ONE OF OBAMACARE’S WEAKEST LINKS: Information Technology.
During the design and passage of the Affordable Care Act, its architects and supporters described a fantastic new system for buying insurance. You would go onto a website and enter some simple information about yourself. The computer system would fetch data about you from various places — it would verify income with the Internal Revenue Service, check with the Department of Homeland Security to ensure that you were a citizen or legal resident, and tap a database of employer coverage to make sure that you were not already being offered affordable coverage (defined as 9.5 percent of your income or less) by your employer. Provided you passed all those tests, it would calculate what subsidies you were eligible for, and then apply that discount automatically to the hundreds of possible policies being offered on the exchange. You would see the neatly listed prices and choose one, buying it as easily as you buy an airline ticket on Travelocity.
Before I went to business school, I used to work in an IT consultancy, and setting up this system sounded like an enormous job to me — a five- to eight-year job, given government procurement rules, not a three-year rush special. But Obamacare’s stewards seemed very confident, so I assumed that they must have it covered.
As time wore on, the administration has steadily stripped major components out of the exchanges and the data hub behind them as it became clear that they couldn’t possibly make the Oct. 1 deadline when all of this was supposed to be ready. The employer mandate was delayed, and then it was announced that at least some of the exchanges would be relying on self-reporting of income, rather than verifying with the IRS. . . .
How did we get to this point? The exchanges were the core selling point of Obamacare. (The Medicaid expansion was actually a bigger part of the coverage expansion, at least until the Supreme Court ruled that the administration couldn’t force states to take part, but it tended to be downplayed, because no one’s exactly a huge fan of Medicaid.) They were going to introduce competition to a fragmented and distorted marketplace, and make it easy for middle-class people to buy affordable coverage from a bevy of insurers. How can it be that one week before the deadline for opening, no one’s really sure the exchanges are going to work?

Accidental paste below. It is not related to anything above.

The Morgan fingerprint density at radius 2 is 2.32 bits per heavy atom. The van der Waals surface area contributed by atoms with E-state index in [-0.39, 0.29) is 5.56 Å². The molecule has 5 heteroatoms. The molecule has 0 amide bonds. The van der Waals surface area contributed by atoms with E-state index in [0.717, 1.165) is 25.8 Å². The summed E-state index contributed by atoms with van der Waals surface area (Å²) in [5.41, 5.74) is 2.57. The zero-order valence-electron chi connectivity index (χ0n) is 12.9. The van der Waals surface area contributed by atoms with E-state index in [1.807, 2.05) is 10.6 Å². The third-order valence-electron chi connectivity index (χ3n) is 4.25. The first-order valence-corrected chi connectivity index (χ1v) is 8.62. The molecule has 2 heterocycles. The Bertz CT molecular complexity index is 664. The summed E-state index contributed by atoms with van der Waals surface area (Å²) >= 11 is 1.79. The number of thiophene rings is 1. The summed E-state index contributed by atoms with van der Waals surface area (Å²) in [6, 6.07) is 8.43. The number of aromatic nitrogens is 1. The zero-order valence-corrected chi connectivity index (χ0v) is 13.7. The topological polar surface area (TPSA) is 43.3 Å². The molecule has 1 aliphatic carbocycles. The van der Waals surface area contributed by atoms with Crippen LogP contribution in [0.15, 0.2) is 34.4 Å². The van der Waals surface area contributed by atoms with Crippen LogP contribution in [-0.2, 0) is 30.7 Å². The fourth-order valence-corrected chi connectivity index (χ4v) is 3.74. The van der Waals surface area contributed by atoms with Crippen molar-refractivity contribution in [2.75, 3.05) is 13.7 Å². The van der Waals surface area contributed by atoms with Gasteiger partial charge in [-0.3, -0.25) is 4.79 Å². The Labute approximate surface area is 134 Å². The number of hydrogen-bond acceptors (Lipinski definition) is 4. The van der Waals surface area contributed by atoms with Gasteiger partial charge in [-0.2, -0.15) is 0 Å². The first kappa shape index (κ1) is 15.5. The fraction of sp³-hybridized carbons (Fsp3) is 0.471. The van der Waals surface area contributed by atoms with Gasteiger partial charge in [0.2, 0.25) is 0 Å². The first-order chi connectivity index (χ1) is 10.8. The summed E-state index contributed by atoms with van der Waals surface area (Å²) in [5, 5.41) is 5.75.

The country’s in the very best of hands. Plus, from the comments:
If Obamacare were merely an IT project I wouldn’t think twice about it. I would take it in a heartbeat over what Obamacare actually is.
Obamacare is not about the exchanges and I’m stunned that you would say that it is. Obamacare is a five-fold reentrenchment of the insane health care payment system that we have somehow allowed to evolve from its origins as a wretched socialist mistake made in the 1940s by the wretched socialist FDR administration attempting to put price caps on salaries.
Obamacare is a giant leap forward on the path of more bureaucracy, less choice, worse quality, and higher cost. It continues removing decisions from consumers and providers and placing them with third parties. It makes health care decisions even more contingent upon rulings by the IRS (THE IRS!!!) than they already were – and the fact that our health care financing system is largely overseen by our tax collection agency should be absurd on its face, and yet Obamacare doubles down on this absurdity.
If it were all about the exchanges I’d be ECSTATIC. Write the specs then take bids from Amazon and IBM and Raytheon and call it a day. It’d be full of problems but it would work eventually.
What we have instead will never work, even if the exchanges someday do. What we have instead will only serve to make things worse.
Amazing that this dumb law, and huge financial costs for the nation, ultimately stem from FDR’s dumb wartime wage controls, but in fact that’s correct.
UPDATE: A reader emails:
Glenn, first off, please do not use my name if you choose to mention anything I say in this email.
I work for one of the largest Telecom providers in the country. I’m an engineer who designs dedicated data links (DS3s, OC3s, etc…) for major companies across the US.
For background, some of these circuits can be put up fairly quickly, but not the ones that I work on. The ones I design can take up to 90 business days to install.
Anyways, a few weeks ago, we got deluged with orders for circuits that needed to be installed by October 1st. These were circuits to support Obamacare.
Needless to say, they aren’t going to make that deadline. Some of the circuits are being held up due to construction builds that won’t be complete until the end of November. The others won’t make the deadline due to the complexity and the number of various companies involved.
The customer is basically screaming and escalating but because they requested the orders so late, there isn’t much that can be done.
I can only imagine that this same scenario is playing out with other Telecom companies in the United States.
The country’s in the very best of hands.